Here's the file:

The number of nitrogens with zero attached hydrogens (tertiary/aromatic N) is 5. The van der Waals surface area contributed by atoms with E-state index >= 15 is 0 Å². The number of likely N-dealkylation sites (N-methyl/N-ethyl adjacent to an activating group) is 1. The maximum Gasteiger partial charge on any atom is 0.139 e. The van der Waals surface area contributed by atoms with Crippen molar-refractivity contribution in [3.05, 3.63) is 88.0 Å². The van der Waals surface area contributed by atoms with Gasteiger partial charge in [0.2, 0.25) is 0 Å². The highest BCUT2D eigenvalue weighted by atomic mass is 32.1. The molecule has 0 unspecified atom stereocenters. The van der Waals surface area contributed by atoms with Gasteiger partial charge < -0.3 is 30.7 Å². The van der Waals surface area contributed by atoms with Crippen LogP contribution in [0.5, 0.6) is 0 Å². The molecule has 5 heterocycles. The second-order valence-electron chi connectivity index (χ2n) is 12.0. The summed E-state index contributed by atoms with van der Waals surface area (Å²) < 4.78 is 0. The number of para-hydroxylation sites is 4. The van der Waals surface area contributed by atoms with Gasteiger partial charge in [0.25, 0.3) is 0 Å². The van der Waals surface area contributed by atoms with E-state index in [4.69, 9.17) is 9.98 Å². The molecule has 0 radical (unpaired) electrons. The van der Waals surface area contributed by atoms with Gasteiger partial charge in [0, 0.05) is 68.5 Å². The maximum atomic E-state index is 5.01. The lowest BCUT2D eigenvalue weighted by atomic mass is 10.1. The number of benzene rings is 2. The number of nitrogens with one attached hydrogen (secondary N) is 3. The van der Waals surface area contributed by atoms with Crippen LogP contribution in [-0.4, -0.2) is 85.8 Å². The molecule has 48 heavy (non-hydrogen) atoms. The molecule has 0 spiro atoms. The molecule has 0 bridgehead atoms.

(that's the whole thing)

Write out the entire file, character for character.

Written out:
The number of nitrogens with zero attached hydrogens (tertiary/aromatic N) is 5. The van der Waals surface area contributed by atoms with E-state index >= 15 is 0 Å². The number of likely N-dealkylation sites (N-methyl/N-ethyl adjacent to an activating group) is 1. The maximum Gasteiger partial charge on any atom is 0.139 e. The van der Waals surface area contributed by atoms with Crippen molar-refractivity contribution in [3.05, 3.63) is 88.0 Å². The van der Waals surface area contributed by atoms with Gasteiger partial charge in [0.2, 0.25) is 0 Å². The highest BCUT2D eigenvalue weighted by atomic mass is 32.1. The molecule has 0 unspecified atom stereocenters. The van der Waals surface area contributed by atoms with Gasteiger partial charge < -0.3 is 30.7 Å². The van der Waals surface area contributed by atoms with Crippen LogP contribution in [0.5, 0.6) is 0 Å². The molecule has 5 heterocycles. The second-order valence-electron chi connectivity index (χ2n) is 12.0. The summed E-state index contributed by atoms with van der Waals surface area (Å²) < 4.78 is 0. The number of para-hydroxylation sites is 4. The van der Waals surface area contributed by atoms with Gasteiger partial charge in [0.25, 0.3) is 0 Å². The van der Waals surface area contributed by atoms with E-state index in [4.69, 9.17) is 9.98 Å². The molecule has 0 radical (unpaired) electrons. The van der Waals surface area contributed by atoms with Gasteiger partial charge in [0, 0.05) is 68.5 Å². The maximum atomic E-state index is 5.01. The lowest BCUT2D eigenvalue weighted by atomic mass is 10.1. The number of benzene rings is 2. The number of nitrogens with one attached hydrogen (secondary N) is 3. The van der Waals surface area contributed by atoms with Crippen LogP contribution in [-0.4, -0.2) is 85.8 Å². The molecule has 48 heavy (non-hydrogen) atoms. The molecule has 0 spiro atoms. The molecule has 0 bridgehead atoms.